Supreme Court Decision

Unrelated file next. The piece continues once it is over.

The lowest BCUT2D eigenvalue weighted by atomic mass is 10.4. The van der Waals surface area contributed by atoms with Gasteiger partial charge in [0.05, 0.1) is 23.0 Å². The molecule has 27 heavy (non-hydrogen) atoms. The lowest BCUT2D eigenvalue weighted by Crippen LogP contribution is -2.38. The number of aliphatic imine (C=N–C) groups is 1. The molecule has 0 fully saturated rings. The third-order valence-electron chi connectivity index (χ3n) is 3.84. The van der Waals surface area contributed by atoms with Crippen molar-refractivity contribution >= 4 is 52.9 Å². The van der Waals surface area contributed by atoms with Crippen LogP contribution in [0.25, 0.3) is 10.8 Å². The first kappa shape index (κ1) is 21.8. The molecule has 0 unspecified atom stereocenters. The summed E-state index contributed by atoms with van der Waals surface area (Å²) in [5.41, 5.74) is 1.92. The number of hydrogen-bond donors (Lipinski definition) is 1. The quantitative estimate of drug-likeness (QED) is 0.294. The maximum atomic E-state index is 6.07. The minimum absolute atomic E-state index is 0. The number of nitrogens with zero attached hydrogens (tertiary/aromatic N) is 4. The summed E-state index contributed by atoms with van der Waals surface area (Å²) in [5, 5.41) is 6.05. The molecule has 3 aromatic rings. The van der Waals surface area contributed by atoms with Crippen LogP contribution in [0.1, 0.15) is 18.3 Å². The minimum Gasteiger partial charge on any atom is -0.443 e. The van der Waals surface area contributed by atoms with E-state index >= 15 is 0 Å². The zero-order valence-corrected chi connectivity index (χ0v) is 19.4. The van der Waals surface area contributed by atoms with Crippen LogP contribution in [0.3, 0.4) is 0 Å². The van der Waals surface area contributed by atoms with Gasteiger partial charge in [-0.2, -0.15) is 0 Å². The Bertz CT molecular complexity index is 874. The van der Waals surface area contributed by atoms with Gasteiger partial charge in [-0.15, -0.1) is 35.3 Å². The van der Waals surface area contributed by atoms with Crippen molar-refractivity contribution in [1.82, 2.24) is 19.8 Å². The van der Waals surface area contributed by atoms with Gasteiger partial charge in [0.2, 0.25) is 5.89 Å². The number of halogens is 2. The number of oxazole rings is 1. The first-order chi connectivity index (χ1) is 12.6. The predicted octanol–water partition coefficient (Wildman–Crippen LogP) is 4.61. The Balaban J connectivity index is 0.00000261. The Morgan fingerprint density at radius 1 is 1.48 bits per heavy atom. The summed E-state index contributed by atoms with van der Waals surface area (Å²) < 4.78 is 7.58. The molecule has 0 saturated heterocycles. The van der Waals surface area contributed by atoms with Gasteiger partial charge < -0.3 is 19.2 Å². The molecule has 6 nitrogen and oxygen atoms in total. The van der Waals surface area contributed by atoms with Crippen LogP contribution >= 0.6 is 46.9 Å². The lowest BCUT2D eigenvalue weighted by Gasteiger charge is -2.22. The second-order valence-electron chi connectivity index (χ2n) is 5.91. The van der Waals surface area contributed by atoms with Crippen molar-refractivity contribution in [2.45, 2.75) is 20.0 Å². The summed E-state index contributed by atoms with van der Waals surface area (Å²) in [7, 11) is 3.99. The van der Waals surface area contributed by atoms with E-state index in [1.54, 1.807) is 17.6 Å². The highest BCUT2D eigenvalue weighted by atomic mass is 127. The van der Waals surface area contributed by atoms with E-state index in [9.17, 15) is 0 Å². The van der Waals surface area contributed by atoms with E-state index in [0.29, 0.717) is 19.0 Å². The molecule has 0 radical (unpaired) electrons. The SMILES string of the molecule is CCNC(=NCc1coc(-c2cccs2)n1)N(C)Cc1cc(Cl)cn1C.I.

The 2000 election will go down in history, not only for the gridlock in Florida, but also for the way in which it split the Supreme Court, which had never before stepped in to rule on a federal election. The court divided 5–4 on partisan lines in its decision to reverse the Florida Supreme Court, which had ordered manual recounts in certain counties, saying the recount was not treating all ballots equally, and was thus a violation of the Constitution's equal protection and due process guarantees. The Supreme Court essentially ruled that the Supreme Court of Florida would need to set up new voting standards and carry them out in a recount, but also mandated that this process and the recount take place by midnight, Dec. 12, 2000, the official deadline for certifying electoral college votes. Since the Court made its ruling just hours before the deadline, it in effect ensured that it was too late for a recount. In the end, tens of thousands of undervotes—votes that were never tallied by voting machines for a number of reasons—remained uncounted, casting doubt on who actually won the election. As the Dec. 16th edition of The Economist put it, “by remanding the decision to the Florida court with instructions to do something it knew to be impossible, the court ended the election but laid itself open to charges of intellectual dishonesty.” In a scathing dissent, Justice John Paul Stevens said, “Although we may never know with complete certainty the identity of the winner of this year's presidential election, the identity of the loser is perfectly clear. It is the nation's confidence in the judge as an impartial guardian of the rule of law.”
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